The art of patience Winnipeg's creative community waits out pandemic – and wonders what the art world will look like after it
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Hey there, time traveller!
This article was published 09/04/2020 (1035 days ago), so information in it may no longer be current.
Actors. Musicians. Authors. Theatre-makers. Dancers.
Collectively, we celebrate them in Winnipeg as the “creative community.”
So what happens when the “community” part is taken out of the equation? What happens when a segment of the population that tends to thrive on interaction, whether with audiences or with each other, is suddenly forced to sequester itself in response to the demands of isolation in the face of the COVID-19 pandemic?
We reached out to a sampling of Winnipeg’s creative types to check in on how they’re coping with weeks of isolation — and an unprecedented degree of uncertainty about the future of the arts.
Starting a new job and moving into a new home are two of the acknowledged Top 10 stressors in the average lifetime.
Keep in mind that such lists were created before the COVID-19 pandemic.
But those two items are recent facts of life for Rodrigo Beilfuss, 36, the newly minted artistic director of Shakespeare in the Ruins. He can look around the second-storey office at his River Heights home and still see books he has yet to unpack since moving here in September from Ontario, where he spent the previous four years working at the Stratford Festival.
Other sources of stress: his wife Elizabeth Holl, an interior designer for MMP Architects Winnipeg, is 71/2 months pregnant and is due June 5. (Curiously, childbirth doesn’t seem to make the lists. It should.)
The icing on the stress cake: On March 31, not long after taking the helm of SiR in its 26th year at Trappist Monastery Provincial Heritage Park, Beilfuss had to announce his inaugural production, A Winter’s Tale — a collaboration with Théâtre Cercle Molière and the company’s first bilingual production — was officially cancelled due to the pandemic.
“Last week was one of the worst worst weeks I’ve ever had professionally,” he says of phoning everyone contracted to work on the show to tell them it was postponed to 2021.
Collectively, that might be enough to make most mortals roll up into the fetal position in a cosy closet. But the Brazilian-born Beilfuss bears it all with admirable equanimity, although he acknowledges it is all worrying.
“It’s hard to really understand how much of a toll it’s taking,” he says. “I think I may only understand what I went through once I’m through this whole thing.”
At least he’s not alone. His fellow artistic director Ari Weinberg of Winnipeg Jewish Theatre started an email chain — with the heading “AD Therapy” — that allows all the ADs in town to commiserate.
“Many of us, we’re not really sleeping well,” Beilfuss says. “We’re basically working in our heads non-stop.
“Having said that, I’m very lucky. I’m doing OK. Being up at home with a four-year-old, in a way, keeps me distracted when I play with him because I actually have to completely unplug and be in his world. There’s that beauty about it.” – Rodrigo Beilfuss
“Having said that, I’m very lucky. I’m doing OK,” he says, acknowledging his young son Zeke. “Being up at home with a four-year-old, in a way, keeps me distracted when I play with him because I actually have to completely unplug and be in his world. There’s that beauty about it.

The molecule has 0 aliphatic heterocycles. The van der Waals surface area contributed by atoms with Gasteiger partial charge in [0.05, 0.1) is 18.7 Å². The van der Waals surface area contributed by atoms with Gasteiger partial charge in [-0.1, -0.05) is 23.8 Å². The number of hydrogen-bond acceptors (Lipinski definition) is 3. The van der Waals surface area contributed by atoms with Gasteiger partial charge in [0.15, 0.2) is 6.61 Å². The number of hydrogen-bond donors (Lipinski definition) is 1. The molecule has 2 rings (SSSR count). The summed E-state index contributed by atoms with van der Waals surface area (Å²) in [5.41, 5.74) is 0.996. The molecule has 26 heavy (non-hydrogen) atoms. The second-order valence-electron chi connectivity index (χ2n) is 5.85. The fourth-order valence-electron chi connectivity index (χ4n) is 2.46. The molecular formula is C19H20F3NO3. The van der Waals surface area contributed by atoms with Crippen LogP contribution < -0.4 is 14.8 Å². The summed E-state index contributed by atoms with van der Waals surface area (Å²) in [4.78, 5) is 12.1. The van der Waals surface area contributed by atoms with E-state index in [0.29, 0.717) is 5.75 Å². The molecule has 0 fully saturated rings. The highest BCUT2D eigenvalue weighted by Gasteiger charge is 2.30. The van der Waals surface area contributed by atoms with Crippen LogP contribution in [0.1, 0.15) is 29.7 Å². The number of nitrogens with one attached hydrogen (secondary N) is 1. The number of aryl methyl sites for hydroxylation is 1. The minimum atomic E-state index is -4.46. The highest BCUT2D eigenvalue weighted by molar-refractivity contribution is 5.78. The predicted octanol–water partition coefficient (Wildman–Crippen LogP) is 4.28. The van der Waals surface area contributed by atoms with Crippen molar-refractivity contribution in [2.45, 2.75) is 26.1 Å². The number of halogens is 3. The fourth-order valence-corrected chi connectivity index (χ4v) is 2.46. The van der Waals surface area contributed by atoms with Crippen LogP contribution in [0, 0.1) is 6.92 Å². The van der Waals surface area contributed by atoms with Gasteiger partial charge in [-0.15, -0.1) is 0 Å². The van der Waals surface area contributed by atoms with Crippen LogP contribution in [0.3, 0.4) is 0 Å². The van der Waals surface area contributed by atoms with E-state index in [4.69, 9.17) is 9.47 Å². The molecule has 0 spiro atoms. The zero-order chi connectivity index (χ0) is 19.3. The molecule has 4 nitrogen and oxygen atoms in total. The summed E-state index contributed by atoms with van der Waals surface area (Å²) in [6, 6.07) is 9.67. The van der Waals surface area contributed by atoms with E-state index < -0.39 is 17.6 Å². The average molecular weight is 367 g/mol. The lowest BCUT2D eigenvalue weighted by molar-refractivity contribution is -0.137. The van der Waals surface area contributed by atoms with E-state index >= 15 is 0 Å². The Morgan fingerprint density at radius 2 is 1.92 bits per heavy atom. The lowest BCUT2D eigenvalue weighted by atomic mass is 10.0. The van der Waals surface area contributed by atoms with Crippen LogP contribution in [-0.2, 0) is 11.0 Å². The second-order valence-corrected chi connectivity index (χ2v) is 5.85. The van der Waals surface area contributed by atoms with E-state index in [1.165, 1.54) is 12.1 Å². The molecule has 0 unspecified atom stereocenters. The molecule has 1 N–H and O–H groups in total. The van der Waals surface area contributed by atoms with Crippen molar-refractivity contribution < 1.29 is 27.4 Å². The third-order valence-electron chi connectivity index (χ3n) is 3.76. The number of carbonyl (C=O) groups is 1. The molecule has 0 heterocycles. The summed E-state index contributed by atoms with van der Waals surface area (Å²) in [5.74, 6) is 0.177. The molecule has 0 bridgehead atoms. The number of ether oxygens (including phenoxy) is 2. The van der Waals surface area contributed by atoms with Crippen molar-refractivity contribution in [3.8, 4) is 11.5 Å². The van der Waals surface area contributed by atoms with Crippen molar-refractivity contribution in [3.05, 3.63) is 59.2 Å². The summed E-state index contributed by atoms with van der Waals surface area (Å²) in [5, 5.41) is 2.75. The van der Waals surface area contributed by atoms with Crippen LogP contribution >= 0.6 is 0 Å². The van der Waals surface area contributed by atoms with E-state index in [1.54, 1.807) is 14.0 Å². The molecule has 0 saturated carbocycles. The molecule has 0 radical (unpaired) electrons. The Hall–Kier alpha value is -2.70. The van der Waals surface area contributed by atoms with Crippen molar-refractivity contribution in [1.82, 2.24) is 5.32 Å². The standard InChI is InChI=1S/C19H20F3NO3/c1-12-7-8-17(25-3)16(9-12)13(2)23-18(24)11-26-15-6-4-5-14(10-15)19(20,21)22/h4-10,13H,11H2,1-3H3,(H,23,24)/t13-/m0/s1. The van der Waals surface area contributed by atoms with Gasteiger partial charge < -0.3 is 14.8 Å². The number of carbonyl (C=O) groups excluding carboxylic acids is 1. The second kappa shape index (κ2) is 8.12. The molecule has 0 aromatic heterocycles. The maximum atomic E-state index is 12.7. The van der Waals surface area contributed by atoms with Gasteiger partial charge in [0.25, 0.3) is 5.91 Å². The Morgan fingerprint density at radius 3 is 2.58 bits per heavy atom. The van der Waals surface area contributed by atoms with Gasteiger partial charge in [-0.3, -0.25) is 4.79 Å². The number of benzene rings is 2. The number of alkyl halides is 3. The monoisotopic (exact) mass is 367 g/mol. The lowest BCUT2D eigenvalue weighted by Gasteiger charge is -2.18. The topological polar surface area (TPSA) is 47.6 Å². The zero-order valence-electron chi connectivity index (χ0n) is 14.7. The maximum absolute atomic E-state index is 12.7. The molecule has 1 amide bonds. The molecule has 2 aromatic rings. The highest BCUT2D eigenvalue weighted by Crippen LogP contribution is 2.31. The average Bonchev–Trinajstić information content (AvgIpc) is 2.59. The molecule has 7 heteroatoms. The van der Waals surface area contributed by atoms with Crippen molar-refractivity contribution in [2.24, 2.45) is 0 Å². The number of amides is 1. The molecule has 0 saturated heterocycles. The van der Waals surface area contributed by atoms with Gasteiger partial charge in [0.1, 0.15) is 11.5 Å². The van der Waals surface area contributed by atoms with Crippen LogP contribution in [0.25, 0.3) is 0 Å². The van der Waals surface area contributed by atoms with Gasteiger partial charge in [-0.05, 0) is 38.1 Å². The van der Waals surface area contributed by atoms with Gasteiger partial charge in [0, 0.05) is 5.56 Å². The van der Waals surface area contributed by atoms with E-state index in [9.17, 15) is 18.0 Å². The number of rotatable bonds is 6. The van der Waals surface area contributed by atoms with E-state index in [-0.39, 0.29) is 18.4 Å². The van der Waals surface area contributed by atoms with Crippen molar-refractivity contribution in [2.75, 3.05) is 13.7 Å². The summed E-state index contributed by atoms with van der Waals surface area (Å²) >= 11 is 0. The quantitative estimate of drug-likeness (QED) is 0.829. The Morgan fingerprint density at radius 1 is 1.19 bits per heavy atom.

“The other side of having small kids with you is that you kind of have to shut off part of your brain and pretend really that everything is fine. It’s exhausting,” he says. “The biggest impact I’m feeling right now is this blending of the personal and professional. That’s what all of us are feeling right now, not just theatre people.
“Our personal and family lives are blending in with work lives,” he says. “In many ways, we never stop working because we are checking our emails while we’re also putting our kids to bed.”
Yet in a way, a theatre professional has practice bearing up under stress. After all, any given opening night is no cakewalk.
“We are kind of built to roll with the punches and be improvisational by nature,” he says.
Theatre can be an ephemeral affair, especially at an outdoor site-specific theatre like SiR, with success or failure riding on the vagaries of weather, mosquito counts or reviews. But now, everybody feels the fragility of it all, he says.
“The rest of the world is kind of understanding what it’s like suddenly when you rely on help from the government and you don’t know when your next paycheque will be coming in next,” Beilfuss says. “That was already a reality for theatre workers.
“Now everybody is kind of living the same uncertainty — the same precariousness of life,” Beilfuss says. “Literally, we’re all in this together.”
Donations to SiR can be made via the company’s website at shakespeareintheruins.com. “With so much uncertainty in the air, community support and donations are hugely important and vital right now,” Beilfuss says.
— Randall King
Jaimi Deleau was warming up in a dance class at the Royal Winnipeg Ballet when artistic director André Lewis came in with bad news: he was sending the company dancers home and the studio would be closing its doors.
It was another heartbreak in a growing list: first, the U.S. tour of Wizard of Oz was scrapped, then the rest of the season — which was to include a celebratory retrospective commemorating the RWB’s 80th anniversary — was cancelled.
“Doing our performances is what we train all those hours and rehearse all those hours to do, so it’s been extremely difficult to cancel everything we’ve been working so hard for,” says Deleau, a member of the corps de ballet. “It’s been a whole lifestyle adjustment.”
That was nearly four weeks ago, but Deleau hasn’t exactly hung up her pointe shoes.